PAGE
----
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April 21, 2014

Andrew Silow-Carroll: Passoverkill? Suggestions to make next year's seders even more culturally sensitive

Sara Israelsen Hartley: Seeking the Divine: An ancient connection in a new context

Christine M. Flowers: Priest's execution in Syria should be call to action

Courtnie Erickson: How to help kids accept the poor decisions of others

Lizette Borreli: A Glass Of Milk A Day Keeps Knee Arthritis At Bay

Lizette Borreli: 5 Health Conditions Your Breath Knows Before You Do

The Kosher Gourmet by Betty Rosbottom Coconut Walnut Bars' golden brown morsels are a beautifully balanced delectable delight

April 18, 2014

Rabbi Yonason Goldson: Clarifying one of the greatest philosophical conundrums in theology

Caroline B. Glick: The disappearance of US will

Megan Wallgren: 10 things I've learned from my teenagers

Lizette Borreli: Green Tea Boosts Brain Power, May Help Treat Dementia

John Ericson: Trying hard to be 'positive' but never succeeding? Blame Your Brain

The Kosher Gourmet by Julie Rothman Almondy, flourless torta del re (Italian king's cake), has royal roots, is simple to make, . . . but devour it because it's simply delicious

April 14, 2014

Rabbi Dr Naftali Brawer: Passover frees us from the tyranny of time

Greg Crosby: Passing Over Religion

Eric Schulzke: First degree: How America really recovered from a murder epidemic

Georgia Lee: When love is not enough: Teaching your kids about the realities of adult relationships

Cameron Huddleston: Freebies for Your Lawn and Garden

Gordon Pape: How you can tell if your financial adviser is setting you up for potential ruin

Dana Dovey: Up to 500,000 people die each year from hepatitis C-related liver disease. New Treatment Has Over 90% Success Rate

Justin Caba: Eating Watermelon Can Help Control High Blood Pressure

The Kosher Gourmet by Joshua E. London and Lou Marmon Don't dare pass over these Pesach picks for Manischewitz!

April 11, 2014

Rabbi Hillel Goldberg: Silence is much more than golden

Caroline B. Glick: Forgetting freedom at Passover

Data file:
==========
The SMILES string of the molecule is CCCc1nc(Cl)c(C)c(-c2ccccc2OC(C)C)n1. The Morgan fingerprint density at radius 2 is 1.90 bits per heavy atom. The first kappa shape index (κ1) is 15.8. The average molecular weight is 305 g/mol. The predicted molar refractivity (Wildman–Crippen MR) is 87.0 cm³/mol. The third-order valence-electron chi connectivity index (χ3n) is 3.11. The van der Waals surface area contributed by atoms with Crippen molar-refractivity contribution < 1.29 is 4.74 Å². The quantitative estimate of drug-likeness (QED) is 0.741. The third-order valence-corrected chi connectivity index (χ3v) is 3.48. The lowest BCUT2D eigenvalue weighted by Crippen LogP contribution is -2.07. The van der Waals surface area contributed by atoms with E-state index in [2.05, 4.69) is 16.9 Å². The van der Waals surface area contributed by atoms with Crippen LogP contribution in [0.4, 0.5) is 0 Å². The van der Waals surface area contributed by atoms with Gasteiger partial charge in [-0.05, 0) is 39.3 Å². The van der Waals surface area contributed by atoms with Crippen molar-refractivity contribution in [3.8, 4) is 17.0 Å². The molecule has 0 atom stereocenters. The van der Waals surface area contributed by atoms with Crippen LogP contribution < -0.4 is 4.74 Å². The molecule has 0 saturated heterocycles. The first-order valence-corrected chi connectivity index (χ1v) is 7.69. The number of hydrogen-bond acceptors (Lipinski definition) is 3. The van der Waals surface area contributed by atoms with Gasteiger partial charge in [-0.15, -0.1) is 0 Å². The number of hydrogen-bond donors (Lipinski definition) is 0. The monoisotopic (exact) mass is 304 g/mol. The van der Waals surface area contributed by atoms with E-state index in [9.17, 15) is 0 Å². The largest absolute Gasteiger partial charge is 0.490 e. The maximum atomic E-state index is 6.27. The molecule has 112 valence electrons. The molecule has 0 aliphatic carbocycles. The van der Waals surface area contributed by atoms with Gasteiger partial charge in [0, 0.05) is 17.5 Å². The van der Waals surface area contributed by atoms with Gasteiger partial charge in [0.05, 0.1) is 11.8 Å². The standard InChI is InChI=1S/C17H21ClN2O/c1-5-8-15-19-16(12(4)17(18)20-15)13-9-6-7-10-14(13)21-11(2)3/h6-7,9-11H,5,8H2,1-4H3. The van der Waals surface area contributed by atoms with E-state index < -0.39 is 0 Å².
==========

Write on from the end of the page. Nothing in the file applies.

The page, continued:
Susan Swann: How to value a child for who he is, not just what he does

Cameron Huddleston: 7 Financial Tasks You Should Tackle Right Now

Sandra Block and Lisa Gerstner: How to Profit From Your Passion

Susan Scutti: A Simple Blood Test Might Soon Diagnose Cancer

Chris Weller: Have A Slow Metabolism? Let Science Speed It Up For You

The Kosher Gourmet by Diane Rossen Worthington Whitefish Terrine: A French take on gefilte fish

April 9, 2014

Jonathan Tobin: Why Did Kerry Lie About Israeli Blame?

Samuel G. Freedman: A resolution 70 years later for a father's unsettling legacy of ashes from Dachau

Jessica Ivins: A resolution 70 years later for a father's unsettling legacy of ashes from Dachau

Kim Giles: Asking for help is not weakness

Kathy Kristof and Barbara Hoch Marcus: 7 Great Growth Israeli Stocks

Matthew Mientka: How Beans, Peas, And Chickpeas Cleanse Bad Cholesterol and Lowers Risk of Heart Disease

Sabrina Bachai: 5 At-Home Treatments For Headaches

The Kosher Gourmet by Daniel Neman Have yourself a matzo ball: The secrets bubby never told you and recipes she could have never imagined

April 8, 2014

Lori Nawyn: At Your Wit's End and Back: Finding Peace

Susan B. Garland and Rachel L. Sheedy: Strategies Married Couples Can Use to Boost Benefits

David Muhlbaum: Smart Tax Deductions Non-Itemizers Can Claim

Jill Weisenberger, M.S., R.D.N., C.D.E : Before You Lose Your Mental Edge

Dana Dovey: Coffee Drinkers Rejoice! Your Cup Of Joe Can Prevent Death From Liver Disease

Chris Weller: Electric 'Thinking Cap' Puts Your Brain Power Into High Gear

The Kosher Gourmet by Marlene Parrish A gift of hazelnuts keeps giving --- for a variety of nutty recipes: Entree, side, soup, dessert

April 4, 2014

Rabbi David Gutterman: The Word for Nothing Means Everything

Charles Krauthammer: Kerry's folly, Chapter 3

Amy Peterson: A life of love: How to build lasting relationships with your children

John Ericson: Older Women: Save Your Heart, Prevent Stroke Don't Drink Diet

John Ericson: Why 50 million Americans will still have spring allergies after taking meds

Cameron Huddleston: Best and Worst Buys of April 2014

Stacy Rapacon: Great Mutual Funds for Young Investors

Sarah Boesveld: Teacher keeps promise to mail thousands of former students letters written by their past selves

The Kosher Gourmet by Sharon Thompson Anyone can make a salad, you say. But can they make a great salad? (SECRETS, TESTED TECHNIQUES + 4 RECIPES, INCLUDING DRESSINGS)

April 2, 2014

Paul Greenberg: Death and joy in the spring

Dan Barry: Should South Carolina Jews be forced to maintain this chimney built by Germans serving the Nazis?

Mayra Bitsko: Save me! An alien took over my child's personality

Frank Clayton: Get happy: 20 scientifically proven happiness activities

Susan Scutti: It's Genetic! Obesity and the 'Carb Breakdown' Gene

Lecia Bushak: Why Hand Sanitizer May Actually Harm Your Health

Stacy Rapacon: Great Funds You Can Own for $500 or Less